Other News

Trump wrong on fracking ban in Colorado


US Republican Presidential candidate Donald Trump said communities in Colorado should be allowed to determine whether fracking is allowed – despite a ruling in the state which means there can be no ban on shale gas extraction.

Other News

Alex Salmond takes questions on oil price, Trump in first radio call-in show


Alex Salmond has been quizzed on the price of oil in his first phone-in show for LBC Radio. The former First Minister’s first caller, a man named Paul from St Albans, asked him how Scotland could still succeed independently at the current low oil price. He said: “You based your financial security in Scotland on the oil price of about $110 a barrel – I notice it’s trading at around $30. How would Scotland be now if you’d succeed in gaining independence?”

Other News

Salmond and Trump lock war of words in windfarm battle


Former first minister Alex Salmond unleashed a scathing attack on “three-time loser” Donald Trump last night, accusing him of damaging the Scottish economy. The Gordon MP condemned his “treatment of Scotland”, which he said would prompt Scottish Americans to join the “ever-growing list of people alienated” by the businessman. The Trump Organisation was quick to retaliate, branding Mr Salmond a “has-been and totally irrelevant”.

Other News

Trump vows to take fight to Europe over offshore windfarm


Donald Trump last night instructed his lawyers to take his fight against an offshore windfarm to the European Court of Justice. The Supreme Court in London – the highest court in the land – yesterday announced it had rejected the US businessman’s appeal against the Scottish Government’s approval of the 11-turbine project at Aberdeen Bay. Vattenfall and Aberdeen Renewable Energy Group (AREG), partners of Aberdeen Offshore Wind Farm Ltd (AOWFL), welcomed the decision and reaffirmed their commitment to the project – with campaigners also hailing the victory for renewable energy.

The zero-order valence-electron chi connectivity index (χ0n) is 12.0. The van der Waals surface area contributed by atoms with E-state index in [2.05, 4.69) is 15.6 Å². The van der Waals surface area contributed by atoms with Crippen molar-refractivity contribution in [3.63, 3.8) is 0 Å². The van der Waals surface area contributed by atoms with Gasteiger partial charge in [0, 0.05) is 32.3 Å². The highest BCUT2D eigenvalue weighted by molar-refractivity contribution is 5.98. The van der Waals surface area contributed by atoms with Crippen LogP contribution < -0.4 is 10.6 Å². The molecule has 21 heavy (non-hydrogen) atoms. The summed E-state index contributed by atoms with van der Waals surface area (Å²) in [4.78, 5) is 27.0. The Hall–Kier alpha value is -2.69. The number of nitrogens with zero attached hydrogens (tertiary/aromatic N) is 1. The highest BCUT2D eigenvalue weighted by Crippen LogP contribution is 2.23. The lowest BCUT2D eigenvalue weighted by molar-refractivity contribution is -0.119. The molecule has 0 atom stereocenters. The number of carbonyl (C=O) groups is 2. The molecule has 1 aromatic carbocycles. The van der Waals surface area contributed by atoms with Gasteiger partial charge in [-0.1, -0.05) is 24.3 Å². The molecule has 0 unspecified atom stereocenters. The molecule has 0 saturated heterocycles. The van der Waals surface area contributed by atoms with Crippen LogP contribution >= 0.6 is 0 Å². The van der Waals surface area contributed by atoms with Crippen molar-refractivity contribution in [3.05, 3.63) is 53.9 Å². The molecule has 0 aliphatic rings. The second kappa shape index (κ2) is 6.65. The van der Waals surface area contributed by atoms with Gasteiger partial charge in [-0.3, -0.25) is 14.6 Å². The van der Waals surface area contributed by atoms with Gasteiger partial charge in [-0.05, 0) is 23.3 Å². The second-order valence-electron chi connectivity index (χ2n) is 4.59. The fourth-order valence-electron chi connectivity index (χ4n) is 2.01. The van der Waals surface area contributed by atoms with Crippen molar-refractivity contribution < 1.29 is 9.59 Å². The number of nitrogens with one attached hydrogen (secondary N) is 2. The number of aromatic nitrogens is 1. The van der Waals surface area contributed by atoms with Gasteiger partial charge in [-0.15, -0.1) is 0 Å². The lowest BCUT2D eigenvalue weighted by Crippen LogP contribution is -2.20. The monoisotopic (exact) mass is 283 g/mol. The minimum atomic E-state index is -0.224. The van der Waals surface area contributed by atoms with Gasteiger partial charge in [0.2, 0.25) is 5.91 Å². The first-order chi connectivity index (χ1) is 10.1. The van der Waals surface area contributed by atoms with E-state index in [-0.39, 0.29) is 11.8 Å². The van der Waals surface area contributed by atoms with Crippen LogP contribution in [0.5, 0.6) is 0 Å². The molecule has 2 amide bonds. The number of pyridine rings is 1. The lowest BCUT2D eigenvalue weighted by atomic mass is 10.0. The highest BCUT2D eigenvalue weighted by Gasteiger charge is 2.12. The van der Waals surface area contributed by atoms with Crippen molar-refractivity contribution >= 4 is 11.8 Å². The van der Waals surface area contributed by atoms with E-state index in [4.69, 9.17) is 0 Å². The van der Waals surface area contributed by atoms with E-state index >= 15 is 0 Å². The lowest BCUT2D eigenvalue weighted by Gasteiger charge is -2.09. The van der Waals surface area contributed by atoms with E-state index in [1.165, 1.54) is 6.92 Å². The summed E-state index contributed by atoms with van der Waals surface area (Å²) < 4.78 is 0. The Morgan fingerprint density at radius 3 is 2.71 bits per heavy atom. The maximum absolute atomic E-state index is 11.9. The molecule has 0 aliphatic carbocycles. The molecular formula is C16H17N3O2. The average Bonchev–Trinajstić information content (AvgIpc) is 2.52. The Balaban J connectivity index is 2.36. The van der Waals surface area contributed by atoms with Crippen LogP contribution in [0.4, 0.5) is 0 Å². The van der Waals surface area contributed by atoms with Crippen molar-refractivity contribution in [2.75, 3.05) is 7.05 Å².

Other News

Donald Trump has America’s chief executives nervous and very quiet – for now


No topic has so dominated public discussion over the past week like Donald Trump’s call to indefinitely ban Muslims from entering the U.S. Editorial pages have raged, talk shows have engaged, even leaders of his Republican Party have forcefully rejected the proposal. One group of national leaders, however, has said little: corporate chiefs. A few, it is true, have spoken in broad terms, usually without mentioning Trump. Mark Zuckerberg, for example, wrote on his Facebook page that Muslims should know they are always welcome at Facebook “and that we will fight to protect your rights and create a peaceful and safe environment for you.”

Renewables/Energy Transition

Campaigners hail benefit of windfarm as Trump takes battle to Supreme Court


Donald Trump took his latest objection to plans for an offshore windfarm near his north-east golf resort to the Supreme Court yesterday. The US tycoon is appealing against the Scottish Government’s decision to approve the 11-turbine scheme at Aberdeen Bay amid fears it will spoil the views from his golf resort at Menie, near Balmedie. But last night the presidential candidate was accused of trying to “kill off” economically beneficial projects, and was urged instead to “do good” with his wealth. WWF Scotland director Lang Banks said Mr Trump was “wrong to be trying to frustrate Scotland’s ambition to create clean power and green jobs”.